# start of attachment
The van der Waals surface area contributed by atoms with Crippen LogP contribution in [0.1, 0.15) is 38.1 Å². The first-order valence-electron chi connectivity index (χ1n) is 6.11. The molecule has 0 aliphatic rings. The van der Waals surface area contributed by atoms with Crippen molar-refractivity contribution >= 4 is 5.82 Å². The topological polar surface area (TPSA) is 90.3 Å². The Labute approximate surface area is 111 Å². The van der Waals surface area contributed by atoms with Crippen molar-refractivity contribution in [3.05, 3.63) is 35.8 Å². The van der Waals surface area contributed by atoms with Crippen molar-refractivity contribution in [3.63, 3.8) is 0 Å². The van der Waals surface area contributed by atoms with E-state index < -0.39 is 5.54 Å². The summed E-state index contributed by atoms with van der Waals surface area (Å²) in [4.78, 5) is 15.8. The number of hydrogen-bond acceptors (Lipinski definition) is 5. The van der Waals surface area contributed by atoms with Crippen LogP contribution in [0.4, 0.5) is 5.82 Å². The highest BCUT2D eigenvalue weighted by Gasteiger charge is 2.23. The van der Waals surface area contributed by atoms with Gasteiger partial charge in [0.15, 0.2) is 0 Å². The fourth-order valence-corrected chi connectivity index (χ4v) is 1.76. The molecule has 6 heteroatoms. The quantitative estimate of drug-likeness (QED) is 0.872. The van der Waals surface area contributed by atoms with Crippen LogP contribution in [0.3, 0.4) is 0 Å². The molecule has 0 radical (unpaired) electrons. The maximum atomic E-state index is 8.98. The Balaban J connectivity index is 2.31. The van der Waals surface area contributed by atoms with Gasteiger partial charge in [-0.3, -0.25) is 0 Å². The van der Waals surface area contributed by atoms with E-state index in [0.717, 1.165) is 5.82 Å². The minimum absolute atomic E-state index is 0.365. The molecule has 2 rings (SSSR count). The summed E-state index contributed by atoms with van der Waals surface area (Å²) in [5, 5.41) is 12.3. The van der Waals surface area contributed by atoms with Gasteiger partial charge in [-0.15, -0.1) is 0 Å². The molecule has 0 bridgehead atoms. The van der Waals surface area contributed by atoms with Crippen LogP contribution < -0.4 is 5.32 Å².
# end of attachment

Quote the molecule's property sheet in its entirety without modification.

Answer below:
The van der Waals surface area contributed by atoms with Crippen LogP contribution in [0.1, 0.15) is 38.1 Å². The first-order valence-electron chi connectivity index (χ1n) is 6.11. The molecule has 0 aliphatic rings. The van der Waals surface area contributed by atoms with Crippen molar-refractivity contribution >= 4 is 5.82 Å². The topological polar surface area (TPSA) is 90.3 Å². The Labute approximate surface area is 111 Å². The van der Waals surface area contributed by atoms with Crippen molar-refractivity contribution in [3.05, 3.63) is 35.8 Å². The van der Waals surface area contributed by atoms with Crippen molar-refractivity contribution in [3.63, 3.8) is 0 Å². The van der Waals surface area contributed by atoms with E-state index < -0.39 is 5.54 Å². The summed E-state index contributed by atoms with van der Waals surface area (Å²) in [4.78, 5) is 15.8. The number of hydrogen-bond acceptors (Lipinski definition) is 5. The van der Waals surface area contributed by atoms with Crippen LogP contribution in [0.4, 0.5) is 5.82 Å². The highest BCUT2D eigenvalue weighted by Gasteiger charge is 2.23. The van der Waals surface area contributed by atoms with Gasteiger partial charge in [0.15, 0.2) is 0 Å². The fourth-order valence-corrected chi connectivity index (χ4v) is 1.76. The molecule has 6 heteroatoms. The quantitative estimate of drug-likeness (QED) is 0.872. The van der Waals surface area contributed by atoms with Crippen LogP contribution in [0.3, 0.4) is 0 Å². The molecule has 0 radical (unpaired) electrons. The maximum atomic E-state index is 8.98. The Balaban J connectivity index is 2.31. The van der Waals surface area contributed by atoms with Gasteiger partial charge in [-0.3, -0.25) is 0 Å². The van der Waals surface area contributed by atoms with E-state index in [0.717, 1.165) is 5.82 Å². The minimum absolute atomic E-state index is 0.365. The molecule has 2 rings (SSSR count). The summed E-state index contributed by atoms with van der Waals surface area (Å²) in [5, 5.41) is 12.3. The van der Waals surface area contributed by atoms with Gasteiger partial charge in [-0.15, -0.1) is 0 Å². The molecule has 0 bridgehead atoms. The van der Waals surface area contributed by atoms with Crippen LogP contribution < -0.4 is 5.32 Å².